Paying It Forward
with Nothando Moleketi-Williams
ReWare, a company that provides high-quality, certified, pre-owned iPhones and Samsung smartphones, is the dream child of Nothando Moleketi-Williams and Felix Martin-Aguilar. In 2015 they identified a gap in the market fuelled by a demand for affordable smartphones from a trusted source. In just two years the company has grown its presence from 14 to 160 stores across South Africa with plans to expand into Mozambique, Lesotho, Tanzania, Kenya, Ghana and the DRC as well as Hong Kong, Spain, Italy and France.
In conversation with Nothando I begin by asking what it really takes to succeed as an entrepreneur...She smiles, "A lot of grit and resilience. I think that as South African's we struggle with starting; a lot of people are risk-averse and we see failure as negative, rather than as an opportunity to learn."
Nothando is the child of political heavyweights Geraldine Fraser-Moleketi and Jabulani Moleketi; she was born in Harare during their exile and lived there until she was six, "My parents sent my brothers and me back to South Africa because the SA Security Police were targeting ANC members in Zimbabwe. Coming back to a segregated SA was a shock; we grew up interacting with different races and our parents brought us up in a way where equality was important - a thread that I've carried throughout my life."
After matriculating and completing a degree in Commerce and Economics she went straight into management consultancy at Deloitte, "Consulting was a great training ground; it taught me to be solutions-focussed and gave me the approach and tools with which to tackle any problem." She then joined Cell C's strategy team where she met her business partner Felix, but before they joined forces she saw an opportunity with a startup called Zomato. "I assisted them in setting up all their operations, but I soon realised that the amount of work I'd put into the business required more than just a salary. I wanted to start discussions about shareholding, but they weren't open to it." She quickly learnt that the key to getting involved in a startup at ground level was ownership, "So that as the business grows you get the benefit of all the hard work you've put in. When Felix came to me and said 'I have an idea, are you interested in doing something?' I said sure, but I want some shareholding. I then bought into 30% of the business whilst Felix had 70%"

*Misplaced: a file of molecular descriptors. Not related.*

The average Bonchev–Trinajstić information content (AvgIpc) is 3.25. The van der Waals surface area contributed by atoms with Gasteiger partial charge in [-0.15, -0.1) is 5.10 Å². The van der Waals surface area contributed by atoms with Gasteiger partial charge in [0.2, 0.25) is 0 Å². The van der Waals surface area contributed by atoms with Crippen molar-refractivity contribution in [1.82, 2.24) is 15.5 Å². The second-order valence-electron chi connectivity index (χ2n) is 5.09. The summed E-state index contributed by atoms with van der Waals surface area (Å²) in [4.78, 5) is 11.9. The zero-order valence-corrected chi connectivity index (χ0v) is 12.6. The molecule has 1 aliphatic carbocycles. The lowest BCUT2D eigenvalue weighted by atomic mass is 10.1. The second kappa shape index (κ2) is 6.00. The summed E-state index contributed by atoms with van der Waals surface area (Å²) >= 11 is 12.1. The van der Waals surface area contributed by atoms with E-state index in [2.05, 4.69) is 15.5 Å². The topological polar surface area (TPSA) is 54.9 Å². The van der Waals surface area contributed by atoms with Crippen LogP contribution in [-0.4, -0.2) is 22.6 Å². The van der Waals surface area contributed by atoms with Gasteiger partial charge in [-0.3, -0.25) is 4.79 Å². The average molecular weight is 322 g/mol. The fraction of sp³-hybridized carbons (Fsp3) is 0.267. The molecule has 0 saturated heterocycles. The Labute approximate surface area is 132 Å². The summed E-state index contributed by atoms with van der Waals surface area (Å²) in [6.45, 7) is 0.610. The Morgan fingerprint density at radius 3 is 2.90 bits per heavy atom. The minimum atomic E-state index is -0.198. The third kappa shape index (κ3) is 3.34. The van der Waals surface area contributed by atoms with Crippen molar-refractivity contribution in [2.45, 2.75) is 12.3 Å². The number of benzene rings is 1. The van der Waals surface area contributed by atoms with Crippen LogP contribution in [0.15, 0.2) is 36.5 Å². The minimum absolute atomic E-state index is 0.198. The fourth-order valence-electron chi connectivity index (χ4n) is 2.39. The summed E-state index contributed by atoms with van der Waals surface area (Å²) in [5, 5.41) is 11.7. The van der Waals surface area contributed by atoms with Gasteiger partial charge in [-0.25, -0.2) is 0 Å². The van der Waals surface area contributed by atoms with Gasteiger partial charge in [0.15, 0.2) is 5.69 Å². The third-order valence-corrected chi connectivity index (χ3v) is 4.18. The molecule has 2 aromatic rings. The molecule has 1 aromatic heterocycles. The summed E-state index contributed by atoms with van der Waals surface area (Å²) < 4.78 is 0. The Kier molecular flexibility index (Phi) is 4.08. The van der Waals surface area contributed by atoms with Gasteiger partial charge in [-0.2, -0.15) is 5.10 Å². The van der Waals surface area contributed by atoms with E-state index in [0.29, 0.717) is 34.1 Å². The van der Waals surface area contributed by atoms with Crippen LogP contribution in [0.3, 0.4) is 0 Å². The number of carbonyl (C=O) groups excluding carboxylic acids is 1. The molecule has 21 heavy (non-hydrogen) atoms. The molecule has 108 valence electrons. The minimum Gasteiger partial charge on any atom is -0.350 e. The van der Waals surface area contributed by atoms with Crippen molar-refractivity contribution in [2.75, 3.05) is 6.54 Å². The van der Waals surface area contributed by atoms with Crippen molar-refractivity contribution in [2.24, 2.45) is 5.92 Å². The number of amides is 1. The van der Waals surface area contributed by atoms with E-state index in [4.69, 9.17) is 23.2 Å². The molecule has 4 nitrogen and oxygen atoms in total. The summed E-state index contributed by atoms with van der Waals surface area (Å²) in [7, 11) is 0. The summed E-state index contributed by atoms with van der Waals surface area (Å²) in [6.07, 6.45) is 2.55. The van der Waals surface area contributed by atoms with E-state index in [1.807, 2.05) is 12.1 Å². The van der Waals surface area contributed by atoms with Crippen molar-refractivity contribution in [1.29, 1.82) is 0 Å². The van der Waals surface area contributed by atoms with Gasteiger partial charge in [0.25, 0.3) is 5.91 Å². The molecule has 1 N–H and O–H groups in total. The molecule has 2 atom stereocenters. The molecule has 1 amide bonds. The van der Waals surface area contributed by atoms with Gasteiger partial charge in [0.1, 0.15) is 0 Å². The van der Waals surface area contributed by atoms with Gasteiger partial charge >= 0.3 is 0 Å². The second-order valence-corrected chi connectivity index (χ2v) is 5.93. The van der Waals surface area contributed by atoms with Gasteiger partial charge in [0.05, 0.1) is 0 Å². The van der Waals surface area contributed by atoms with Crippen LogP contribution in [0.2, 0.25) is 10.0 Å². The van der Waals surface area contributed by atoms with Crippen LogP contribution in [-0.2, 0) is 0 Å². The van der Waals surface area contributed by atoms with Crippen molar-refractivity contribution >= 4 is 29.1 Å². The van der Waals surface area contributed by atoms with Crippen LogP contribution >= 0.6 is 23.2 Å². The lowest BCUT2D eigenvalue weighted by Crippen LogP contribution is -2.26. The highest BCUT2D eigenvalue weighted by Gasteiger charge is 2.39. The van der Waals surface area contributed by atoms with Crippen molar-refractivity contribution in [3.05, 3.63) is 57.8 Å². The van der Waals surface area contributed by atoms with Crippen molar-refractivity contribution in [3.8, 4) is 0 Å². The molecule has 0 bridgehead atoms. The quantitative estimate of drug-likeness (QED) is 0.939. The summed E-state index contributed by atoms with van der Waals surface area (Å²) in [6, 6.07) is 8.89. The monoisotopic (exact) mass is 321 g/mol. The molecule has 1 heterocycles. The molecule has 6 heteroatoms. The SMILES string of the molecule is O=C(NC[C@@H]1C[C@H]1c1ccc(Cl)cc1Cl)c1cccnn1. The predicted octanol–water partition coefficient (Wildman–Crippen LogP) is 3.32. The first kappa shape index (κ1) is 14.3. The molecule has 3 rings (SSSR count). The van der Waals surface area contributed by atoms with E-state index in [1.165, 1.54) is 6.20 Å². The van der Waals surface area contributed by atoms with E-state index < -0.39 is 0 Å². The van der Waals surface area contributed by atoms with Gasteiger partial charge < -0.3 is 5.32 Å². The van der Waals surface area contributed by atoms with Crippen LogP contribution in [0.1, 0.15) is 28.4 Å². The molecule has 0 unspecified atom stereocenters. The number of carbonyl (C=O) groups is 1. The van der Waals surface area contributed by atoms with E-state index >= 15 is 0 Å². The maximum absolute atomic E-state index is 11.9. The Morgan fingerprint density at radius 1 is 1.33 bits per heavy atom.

The business began as an online platform buying second-hand cellphones to supply the foreign market, but they hit a glitch, 'Consumers would use our prices as the benchmark and then go onto gumtree to try and get R100 more. On the back of that the biggest question we were being asked was 'where can we buy these phones?' They realised they'd found a gap in the South African market. 'You've got this big trading environment happening in the online classifieds and stores popping up in the Plaza and Joburg CBD, but we could enter this business offering something more: we could offer certification.'
Each ReWare phone is quality checked and certified through an 11 category inspection which includes over 40 tests. Once they're assured of a phone's quality, it's boxed in ReWare packaging with new accessories and sold with a 1 year warranty.
They quickly reached a point where the business was self-funded, so the next step was getting working capital assistance, but they found the banks to be no help, "They're not geared to assist entrepreneurs and we experienced that first-hand. We couldn't even get an overdraft; in fact we still don't have an overdraft facility."